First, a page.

Well designed and properly executed email marketing campaign is often more cost effective than any other form of online advertising. This is why email marketing in China should always be considered as another important channel to reach your target audience.
Actually, emails have never enjoyed the same status in China as in the West because the country joined the internet revolution much later. Proliferation of messaging apps like QQ in the past and WeChat most recently, also offered much faster ways to communicate than emails. This, however doesn’t mean that emails are irrelevant, quite the opposite. Studies show that most adults check their email inbox, on average, 40 times a day and often do it first thing in the morning. Also, with the right tools, emails are easy to track and analyze, enabling gathering data to make the subsequent campaign even more effective.
Another consequence of the late adoption of emails in China is the fact that vast majority of personal emails are hosted on just a few domains of which about half are at QQ.com.
The biggest problem with email marketing in China (and with email marketing in general) is, of course, spam. Most countries around the world have introduced laws and regulations designed to limit amount of spam by specifying requirements to emails and imposing various degrees of penalties for violators. For example, federal anti-spam legislation CAN-SPAM Act of 2003 requires proper opt-out link to be included in a promotional mail, valid “from” email and a clear “subject” line.Email marketing in China must also comply with complex China’s anti-spam regulations. Chinese law stipulates substantial penalties for unsolicited emails and non-compliance may result in your IP or domain getting blocked, making it inaccessible from the Mainland indefinitely.
Chinese anti-spam legislation of 2006 is called “Regulations on Internet Email Services” and is, by far, more complex and severe compared to its US equivalent. This law applies to emails sent to all Chinese residents and, at least in theory, covers users who happened to receive emails while in Chinese territory.
According to the law, the penalty goes from 10,000 yuan and up to 30,000 yuan per email in case the violation involves “unlawful proceeds”. The law doesn’t specify what such “unlawful proceeds” might mean.
So, considering such tight restrictions and severe penalties, why would anyone even entertain the idea of mass email marketing campaign in China? Well, here is the upside: so far, there have been no known or, at least, reasonably high profile cases of the actual application of the law or prosecuting any offenders. In fact, the law does little to help with the major spam problem that exists today in Chinese internet space.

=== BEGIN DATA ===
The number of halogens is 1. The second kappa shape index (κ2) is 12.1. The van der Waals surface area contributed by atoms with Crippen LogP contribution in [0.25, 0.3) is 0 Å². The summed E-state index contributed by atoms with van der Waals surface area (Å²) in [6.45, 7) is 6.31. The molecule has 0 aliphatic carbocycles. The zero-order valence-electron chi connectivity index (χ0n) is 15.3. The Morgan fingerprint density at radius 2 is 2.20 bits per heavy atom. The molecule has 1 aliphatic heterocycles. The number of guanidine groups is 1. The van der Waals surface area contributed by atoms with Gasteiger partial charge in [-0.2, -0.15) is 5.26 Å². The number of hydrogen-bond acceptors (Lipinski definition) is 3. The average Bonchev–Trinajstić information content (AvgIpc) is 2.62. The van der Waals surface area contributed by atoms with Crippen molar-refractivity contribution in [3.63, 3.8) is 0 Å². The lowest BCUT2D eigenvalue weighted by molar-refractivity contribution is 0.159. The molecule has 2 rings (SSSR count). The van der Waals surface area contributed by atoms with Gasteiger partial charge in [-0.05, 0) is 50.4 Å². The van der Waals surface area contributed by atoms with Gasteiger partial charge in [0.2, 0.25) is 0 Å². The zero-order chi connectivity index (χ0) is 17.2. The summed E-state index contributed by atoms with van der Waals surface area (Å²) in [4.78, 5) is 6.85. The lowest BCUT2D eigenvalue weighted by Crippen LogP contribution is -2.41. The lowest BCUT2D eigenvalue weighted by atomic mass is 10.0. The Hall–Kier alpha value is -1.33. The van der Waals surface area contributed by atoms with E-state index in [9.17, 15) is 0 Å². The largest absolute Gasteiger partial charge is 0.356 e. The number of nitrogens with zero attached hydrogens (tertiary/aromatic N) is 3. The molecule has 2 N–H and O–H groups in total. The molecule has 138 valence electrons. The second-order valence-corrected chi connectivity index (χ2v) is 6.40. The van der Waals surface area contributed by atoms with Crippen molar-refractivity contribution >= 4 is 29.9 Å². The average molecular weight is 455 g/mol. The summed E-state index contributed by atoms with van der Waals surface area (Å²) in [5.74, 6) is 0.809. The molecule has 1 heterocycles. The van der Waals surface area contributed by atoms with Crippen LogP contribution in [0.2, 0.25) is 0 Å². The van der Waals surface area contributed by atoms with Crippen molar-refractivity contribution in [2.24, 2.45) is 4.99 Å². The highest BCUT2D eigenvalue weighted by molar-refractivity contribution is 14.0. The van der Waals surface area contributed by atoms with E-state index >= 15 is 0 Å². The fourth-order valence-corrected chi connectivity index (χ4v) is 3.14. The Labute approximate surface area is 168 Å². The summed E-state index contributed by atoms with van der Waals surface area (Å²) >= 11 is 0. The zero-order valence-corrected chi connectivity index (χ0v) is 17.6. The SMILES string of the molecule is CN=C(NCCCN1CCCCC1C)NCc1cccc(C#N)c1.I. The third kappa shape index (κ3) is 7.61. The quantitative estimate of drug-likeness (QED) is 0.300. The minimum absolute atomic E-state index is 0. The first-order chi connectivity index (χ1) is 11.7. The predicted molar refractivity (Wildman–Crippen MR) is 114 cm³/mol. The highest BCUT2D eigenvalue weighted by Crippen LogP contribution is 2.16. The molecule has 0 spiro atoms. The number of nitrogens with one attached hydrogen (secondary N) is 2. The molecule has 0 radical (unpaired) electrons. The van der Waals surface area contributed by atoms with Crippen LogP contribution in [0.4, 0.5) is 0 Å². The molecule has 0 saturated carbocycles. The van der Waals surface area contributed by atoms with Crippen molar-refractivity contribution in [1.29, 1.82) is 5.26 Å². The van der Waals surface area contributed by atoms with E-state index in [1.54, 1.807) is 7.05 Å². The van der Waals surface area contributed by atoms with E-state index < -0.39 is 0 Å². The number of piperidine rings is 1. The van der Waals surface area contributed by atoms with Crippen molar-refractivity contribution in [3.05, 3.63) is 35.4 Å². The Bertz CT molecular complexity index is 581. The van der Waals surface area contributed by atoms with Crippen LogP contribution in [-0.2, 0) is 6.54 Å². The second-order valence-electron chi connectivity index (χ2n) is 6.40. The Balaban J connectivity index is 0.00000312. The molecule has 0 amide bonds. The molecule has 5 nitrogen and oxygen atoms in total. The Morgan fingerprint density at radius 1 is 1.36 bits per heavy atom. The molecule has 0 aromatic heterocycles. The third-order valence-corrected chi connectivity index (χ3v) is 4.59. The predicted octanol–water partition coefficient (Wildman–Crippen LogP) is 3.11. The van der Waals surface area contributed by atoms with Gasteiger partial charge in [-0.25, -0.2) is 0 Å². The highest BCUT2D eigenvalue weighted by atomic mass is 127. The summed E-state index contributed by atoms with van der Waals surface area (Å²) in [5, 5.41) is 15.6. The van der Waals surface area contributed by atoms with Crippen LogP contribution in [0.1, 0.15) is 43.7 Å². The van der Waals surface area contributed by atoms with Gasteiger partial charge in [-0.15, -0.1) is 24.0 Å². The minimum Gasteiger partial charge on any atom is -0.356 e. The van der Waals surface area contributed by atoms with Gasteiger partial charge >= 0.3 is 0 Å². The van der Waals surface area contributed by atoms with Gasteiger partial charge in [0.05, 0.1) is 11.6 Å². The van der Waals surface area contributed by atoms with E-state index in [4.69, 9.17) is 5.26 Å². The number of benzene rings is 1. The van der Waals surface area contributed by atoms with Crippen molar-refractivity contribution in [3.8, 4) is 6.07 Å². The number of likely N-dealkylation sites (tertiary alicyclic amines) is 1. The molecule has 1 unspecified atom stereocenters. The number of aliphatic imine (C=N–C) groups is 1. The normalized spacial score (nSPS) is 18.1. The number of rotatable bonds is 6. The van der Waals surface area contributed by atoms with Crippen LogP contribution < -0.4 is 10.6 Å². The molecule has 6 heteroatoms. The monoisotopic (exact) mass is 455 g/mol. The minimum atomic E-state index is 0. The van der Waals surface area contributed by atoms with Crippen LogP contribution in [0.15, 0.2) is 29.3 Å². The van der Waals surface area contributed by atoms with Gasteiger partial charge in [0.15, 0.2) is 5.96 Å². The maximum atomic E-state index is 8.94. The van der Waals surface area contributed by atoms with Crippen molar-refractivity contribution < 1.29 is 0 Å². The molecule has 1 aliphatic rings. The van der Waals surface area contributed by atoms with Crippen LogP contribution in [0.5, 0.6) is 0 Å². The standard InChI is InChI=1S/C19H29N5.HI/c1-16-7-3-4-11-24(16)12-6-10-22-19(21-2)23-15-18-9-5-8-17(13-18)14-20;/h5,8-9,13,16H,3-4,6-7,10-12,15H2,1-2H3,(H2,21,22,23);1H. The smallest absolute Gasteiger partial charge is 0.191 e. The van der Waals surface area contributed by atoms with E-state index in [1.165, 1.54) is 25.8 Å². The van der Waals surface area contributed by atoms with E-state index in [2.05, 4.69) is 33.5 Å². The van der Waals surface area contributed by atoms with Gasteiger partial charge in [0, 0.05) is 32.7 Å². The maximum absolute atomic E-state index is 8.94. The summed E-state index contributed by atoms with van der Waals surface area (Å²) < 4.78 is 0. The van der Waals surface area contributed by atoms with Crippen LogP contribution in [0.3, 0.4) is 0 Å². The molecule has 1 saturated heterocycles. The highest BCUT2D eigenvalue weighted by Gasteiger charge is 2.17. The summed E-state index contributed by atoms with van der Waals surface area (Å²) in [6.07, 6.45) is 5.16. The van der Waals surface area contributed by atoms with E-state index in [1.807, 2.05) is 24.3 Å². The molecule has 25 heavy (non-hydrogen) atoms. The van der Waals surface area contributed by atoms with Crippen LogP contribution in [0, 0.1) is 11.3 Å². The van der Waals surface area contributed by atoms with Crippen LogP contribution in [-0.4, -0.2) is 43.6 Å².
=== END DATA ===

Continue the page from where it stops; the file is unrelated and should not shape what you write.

Obviously, one has to be aware of the legal aspect of email marketing in China and continue following common practices such as including unsubscribe links, acquiring and growing email mailing lists by legitimate means and, of course, staying away from sensitive topics. Violating such rules can have your domain blacklisted risking completely blocking your company’s access to users in China. One should keep in mind that the famous China’s Great Firewall is notoriously effective and you don’t want to find yourself on the other side of it one day.
We have covered this regulation in details in the post on China Email Marketing and Chinese Anti-Spam Laws.
Here is the brief recap of the requirements for email marketing in China:
- The sender must ensure to have a verifiable permission of the recipient;
- Include word “Ad” in the subject line;
- Comply with specific content requirements;
- Comply with rules regulating downloadable content;
Although all of that sounds quite complicated, the good news is that if you pick a reputable EDM (email direct marketing) provider with experience in Chinese market, you don’t have to worry about any of that. Such provider will also be able to ensure high rates of deliverability to most commonly used mailboxes in China: QQ.com, 163.com, 126.com, Sohu.com and Sina.com.
Unfortunately, most well-known EDM providers in Western market such as iContact, Mailchimp or ConstantContact, often experience problems delivering emails in China. This is why it is important to look for a provider such as Mailigen.com which focuses on Chinese EDM market and, ideally, can run campaigns from the servers that are located within the country.
Ability to connect directly to technical person at EDM provider is another important consideration in choosing the right provider. Unlike most other providers who offer purely DYI platform with only basic tech support, Mailigen.com has a dedicated delivery team that would work with clients directly and in English. Mailigen has been our primary EDM provider in China for a few years now and we highly recommend their service to our clients.